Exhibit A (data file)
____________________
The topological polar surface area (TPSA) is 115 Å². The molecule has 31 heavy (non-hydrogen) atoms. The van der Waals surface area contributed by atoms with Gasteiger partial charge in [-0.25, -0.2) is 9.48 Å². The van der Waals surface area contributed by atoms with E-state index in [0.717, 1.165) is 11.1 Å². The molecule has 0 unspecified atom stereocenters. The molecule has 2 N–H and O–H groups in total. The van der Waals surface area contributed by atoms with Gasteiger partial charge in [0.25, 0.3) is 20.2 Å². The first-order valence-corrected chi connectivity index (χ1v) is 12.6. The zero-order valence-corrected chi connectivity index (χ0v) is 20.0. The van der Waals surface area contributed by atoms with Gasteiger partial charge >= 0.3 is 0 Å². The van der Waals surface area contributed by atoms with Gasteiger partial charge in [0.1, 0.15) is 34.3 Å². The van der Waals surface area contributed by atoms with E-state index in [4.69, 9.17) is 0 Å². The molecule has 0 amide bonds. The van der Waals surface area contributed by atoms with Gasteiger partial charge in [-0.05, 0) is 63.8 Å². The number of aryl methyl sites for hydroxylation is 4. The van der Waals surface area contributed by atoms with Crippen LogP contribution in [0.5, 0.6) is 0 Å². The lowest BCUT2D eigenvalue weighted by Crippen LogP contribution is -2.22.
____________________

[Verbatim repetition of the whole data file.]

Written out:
The topological polar surface area (TPSA) is 115 Å². The molecule has 31 heavy (non-hydrogen) atoms. The van der Waals surface area contributed by atoms with Gasteiger partial charge in [-0.25, -0.2) is 9.48 Å². The van der Waals surface area contributed by atoms with E-state index in [0.717, 1.165) is 11.1 Å². The molecule has 0 unspecified atom stereocenters. The molecule has 2 N–H and O–H groups in total. The van der Waals surface area contributed by atoms with Gasteiger partial charge in [0.25, 0.3) is 20.2 Å². The first-order valence-corrected chi connectivity index (χ1v) is 12.6. The zero-order valence-corrected chi connectivity index (χ0v) is 20.0. The van der Waals surface area contributed by atoms with Gasteiger partial charge >= 0.3 is 0 Å². The van der Waals surface area contributed by atoms with Gasteiger partial charge in [0.1, 0.15) is 34.3 Å². The van der Waals surface area contributed by atoms with E-state index in [4.69, 9.17) is 0 Å². The molecule has 0 amide bonds. The van der Waals surface area contributed by atoms with Gasteiger partial charge in [-0.05, 0) is 63.8 Å². The number of aryl methyl sites for hydroxylation is 4. The van der Waals surface area contributed by atoms with Crippen LogP contribution in [0.5, 0.6) is 0 Å². The lowest BCUT2D eigenvalue weighted by Crippen LogP contribution is -2.22.